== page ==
s parents pack their children off to
college this week, they would be wise to add one more piece of
advice to protect the health of their offspring: make sure to get
eight or more hours of sleep every night.
Like many college students, Jenny Waller, 21, is something of a
night owl. In her first weeks at the University of Michigan a few
years ago, Miss Waller rarely went to bed before 3 or 4 in the
"In college," she said, "your mom isn't there to tell you to go
to bed, and for me, things only got worse. Within a month, I was
staying up all night, going to bed at 9 a.m. and pretty much missing
all of my classes. Many nights I would sit with my textbooks, but I
couldn't concentrate. I wouldn't let myself get to bed until I
finished the work.
"But it was a vicious cycle. The later I stayed up, the worse my
concentration got, making studying pretty much impossible. I would
read the same paragraphs over and over, and pretty much cried about
Three months later, Miss Waller was told that she had clinical
depression, and she temporarily withdrew from college.
Her history is not uncommon. In the last few years, mental health
professionals have asked whether sleep deprivation plays a role in
the increase in cases of depression reported on campuses.
According to a study by psychologists at Kansas State University
and published in February in Professional Psychology, the number of
college-age students treated for depression has doubled since 1989.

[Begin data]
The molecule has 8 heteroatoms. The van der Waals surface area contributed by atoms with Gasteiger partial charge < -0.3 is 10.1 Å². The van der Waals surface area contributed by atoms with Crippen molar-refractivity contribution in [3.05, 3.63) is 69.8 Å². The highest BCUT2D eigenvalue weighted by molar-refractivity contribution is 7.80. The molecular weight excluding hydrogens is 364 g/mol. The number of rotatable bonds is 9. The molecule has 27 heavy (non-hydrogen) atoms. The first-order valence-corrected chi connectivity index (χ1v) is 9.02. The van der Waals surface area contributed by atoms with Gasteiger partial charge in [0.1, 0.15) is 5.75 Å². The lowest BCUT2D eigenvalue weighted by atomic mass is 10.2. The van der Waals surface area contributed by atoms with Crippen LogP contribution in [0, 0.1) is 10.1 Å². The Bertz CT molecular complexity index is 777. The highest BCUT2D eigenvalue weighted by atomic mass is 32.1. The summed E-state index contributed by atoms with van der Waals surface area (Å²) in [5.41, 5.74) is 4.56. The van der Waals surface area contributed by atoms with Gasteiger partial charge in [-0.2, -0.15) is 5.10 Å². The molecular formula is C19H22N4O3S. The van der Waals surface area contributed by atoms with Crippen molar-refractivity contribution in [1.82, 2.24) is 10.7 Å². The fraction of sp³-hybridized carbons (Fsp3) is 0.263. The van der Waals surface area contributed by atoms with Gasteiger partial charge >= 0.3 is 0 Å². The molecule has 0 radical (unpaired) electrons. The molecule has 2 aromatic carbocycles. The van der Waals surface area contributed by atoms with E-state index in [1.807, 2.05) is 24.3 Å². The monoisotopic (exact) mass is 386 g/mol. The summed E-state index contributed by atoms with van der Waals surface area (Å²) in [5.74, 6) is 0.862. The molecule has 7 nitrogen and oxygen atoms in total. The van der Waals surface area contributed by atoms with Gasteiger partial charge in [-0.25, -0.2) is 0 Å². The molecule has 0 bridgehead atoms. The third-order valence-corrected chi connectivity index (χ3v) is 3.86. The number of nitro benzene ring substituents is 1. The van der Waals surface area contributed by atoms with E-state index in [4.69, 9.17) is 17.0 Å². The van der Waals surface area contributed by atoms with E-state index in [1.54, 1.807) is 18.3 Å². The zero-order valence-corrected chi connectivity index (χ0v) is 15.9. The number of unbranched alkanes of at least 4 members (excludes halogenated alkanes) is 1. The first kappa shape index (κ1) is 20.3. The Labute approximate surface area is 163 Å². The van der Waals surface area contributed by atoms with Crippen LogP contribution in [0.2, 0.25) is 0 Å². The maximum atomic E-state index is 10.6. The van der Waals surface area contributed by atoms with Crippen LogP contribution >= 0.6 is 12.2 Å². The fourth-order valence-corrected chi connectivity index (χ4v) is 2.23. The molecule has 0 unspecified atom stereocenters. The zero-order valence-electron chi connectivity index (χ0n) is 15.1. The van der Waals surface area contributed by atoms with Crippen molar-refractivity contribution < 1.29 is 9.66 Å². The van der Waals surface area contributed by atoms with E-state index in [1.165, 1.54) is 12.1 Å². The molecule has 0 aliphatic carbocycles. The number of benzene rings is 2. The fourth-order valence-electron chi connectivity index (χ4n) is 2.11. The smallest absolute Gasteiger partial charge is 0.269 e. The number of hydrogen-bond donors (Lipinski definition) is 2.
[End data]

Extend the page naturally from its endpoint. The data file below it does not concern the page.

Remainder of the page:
The study involved more than 10,000 students at more than 100
That incidence is twice the rate for the general population: one
in 10 men and one in four women will have a clinical depressive
episode in their lifetimes. Since 1989, the number of college
students consulting doctors for sleep problems increased even more,
some experts say.
"There's no question that college kids are sleeping less than
they used to," said Dr. Roseanne Armitage, director of the Sleep and
Chronophysiology Laboratory at the University of Michigan Depression
Last year, college students averaged 6 to 6.9 hours of sleep a
night, far less than the suggested 8 to 9.25 and down from 7 to 7.5
in the 1980's.
Psychiatrists are not certain whether sleep problems are a
potential cause or a symptom of depression. Treating depression with
antidepressants is not always as effective for sleep problems as for
other symptoms. Some medications like the widely prescribed
selective serotonin reuptake inhibitors can actually cause insomnia.
Many experts have even succeeded with patients with severe
depression for short periods by depriving them of sleep.
The role of sleep disturbances in depression has, however, gained
the interest of neuroscientists since a study from the National
Institute of Mental Health in 1989 reported that sleep disturbances
lasting longer than two weeks increased the risk of developing many
psychiatric illnesses, especially depression.
"A good analogy," Dr. Armitage said, "would be having a high
serum cholesterol and the risk of heart attacks. Just because you
have a high cholesterol level does not necessarily mean you are
definitely going to have a heart attack. But it is a definite risk
factor. The same could be said for sleep disturbances and the risk
of developing depression."
Dr. John F. Greden, chairman of the psychiatry department at the
University of Michigan, said: "We have pretty good evidence that
staying up late all night and then trying to catch up with an
erratic schedule of naps quickly creates a situation called delayed
sleep phase insomnia. This is the kiss of death for mood
Many students stay up until 3 a.m., sleep until 1 p.m., try to